Already confirmed speakers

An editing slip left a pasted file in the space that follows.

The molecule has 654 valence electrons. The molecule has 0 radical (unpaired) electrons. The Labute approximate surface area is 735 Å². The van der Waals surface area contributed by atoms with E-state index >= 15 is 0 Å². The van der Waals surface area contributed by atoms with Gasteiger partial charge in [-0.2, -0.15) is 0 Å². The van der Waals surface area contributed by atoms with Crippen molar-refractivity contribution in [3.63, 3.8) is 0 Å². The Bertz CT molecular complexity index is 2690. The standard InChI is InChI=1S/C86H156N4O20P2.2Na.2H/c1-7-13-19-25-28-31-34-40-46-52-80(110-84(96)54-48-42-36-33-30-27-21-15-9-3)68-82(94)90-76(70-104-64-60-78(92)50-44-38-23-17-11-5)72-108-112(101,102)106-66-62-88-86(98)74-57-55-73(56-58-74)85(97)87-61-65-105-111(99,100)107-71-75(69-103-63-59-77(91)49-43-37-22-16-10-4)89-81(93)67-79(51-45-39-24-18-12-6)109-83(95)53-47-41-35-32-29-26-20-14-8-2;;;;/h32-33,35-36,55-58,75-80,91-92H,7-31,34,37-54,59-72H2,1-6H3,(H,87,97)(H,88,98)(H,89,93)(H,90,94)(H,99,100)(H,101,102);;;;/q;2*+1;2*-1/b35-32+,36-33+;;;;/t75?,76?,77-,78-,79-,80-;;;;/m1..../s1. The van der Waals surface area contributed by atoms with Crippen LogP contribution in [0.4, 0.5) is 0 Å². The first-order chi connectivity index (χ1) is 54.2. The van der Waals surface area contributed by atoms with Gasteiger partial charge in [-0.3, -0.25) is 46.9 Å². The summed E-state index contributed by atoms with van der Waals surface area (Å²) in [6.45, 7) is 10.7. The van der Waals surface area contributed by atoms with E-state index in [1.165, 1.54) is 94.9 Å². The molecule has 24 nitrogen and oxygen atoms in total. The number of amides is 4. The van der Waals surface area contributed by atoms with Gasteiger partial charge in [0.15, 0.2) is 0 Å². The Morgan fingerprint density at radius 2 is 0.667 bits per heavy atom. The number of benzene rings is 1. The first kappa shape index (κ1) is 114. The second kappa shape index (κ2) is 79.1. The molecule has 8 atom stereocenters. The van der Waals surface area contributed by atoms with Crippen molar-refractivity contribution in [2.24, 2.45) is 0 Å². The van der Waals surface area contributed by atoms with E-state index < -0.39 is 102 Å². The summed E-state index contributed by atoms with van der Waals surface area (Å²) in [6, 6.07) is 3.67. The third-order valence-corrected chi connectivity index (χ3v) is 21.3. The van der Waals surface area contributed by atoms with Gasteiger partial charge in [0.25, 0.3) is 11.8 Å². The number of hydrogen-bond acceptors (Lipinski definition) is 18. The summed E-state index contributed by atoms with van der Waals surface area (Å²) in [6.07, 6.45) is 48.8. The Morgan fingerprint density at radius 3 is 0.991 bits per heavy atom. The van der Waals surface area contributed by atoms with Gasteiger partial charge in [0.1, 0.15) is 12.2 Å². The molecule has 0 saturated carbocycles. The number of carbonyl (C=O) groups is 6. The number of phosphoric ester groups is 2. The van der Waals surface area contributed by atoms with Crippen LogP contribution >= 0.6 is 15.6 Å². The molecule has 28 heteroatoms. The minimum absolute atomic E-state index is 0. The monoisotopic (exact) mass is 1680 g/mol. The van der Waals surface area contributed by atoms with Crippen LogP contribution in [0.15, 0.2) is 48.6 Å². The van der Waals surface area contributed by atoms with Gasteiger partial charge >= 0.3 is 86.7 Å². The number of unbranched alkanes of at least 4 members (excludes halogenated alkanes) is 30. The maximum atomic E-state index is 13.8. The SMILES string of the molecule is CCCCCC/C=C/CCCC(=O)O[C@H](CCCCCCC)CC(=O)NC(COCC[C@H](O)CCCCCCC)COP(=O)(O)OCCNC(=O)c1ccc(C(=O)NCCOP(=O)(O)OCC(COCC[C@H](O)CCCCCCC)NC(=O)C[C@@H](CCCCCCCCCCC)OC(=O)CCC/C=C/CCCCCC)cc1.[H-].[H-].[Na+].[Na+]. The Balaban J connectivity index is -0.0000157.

Simon Baron-Cohen is Professor of Developmental Psychopathology, University of Cambridge and Fellow at Trinity College, Cambridge. He is Director, Autism Research Centre (ARC) in Cambridge. He has a degree in Human Sciences from New College, Oxford, a PhD in Psychology from UCL, and an M.Phil in Clinical Psychology at the Institute of Psychiatry, Kings College, London, and he held lectureships in these departments. He is author of Mindblindness, The Essential Difference, Prenatal Testosterone in Mind, and Zero Degrees of Empathy. He has edited scholarly anthologies including Understanding Other Minds, Synaesthesia, and The Maladapted Mind. He has written books for parents and teachers including Autism and Asperger Syndrome: The Facts, and Teaching Children with Autism to Mindread. He has celebrated autism in An Exact Mind. He is author of the DVDs Mind Reading and The Transporters, to help children with autism learn emotion recognition, both nominated for BAFTA awards. He is author of >450 scientific articles. He has supervised 32 PhD students.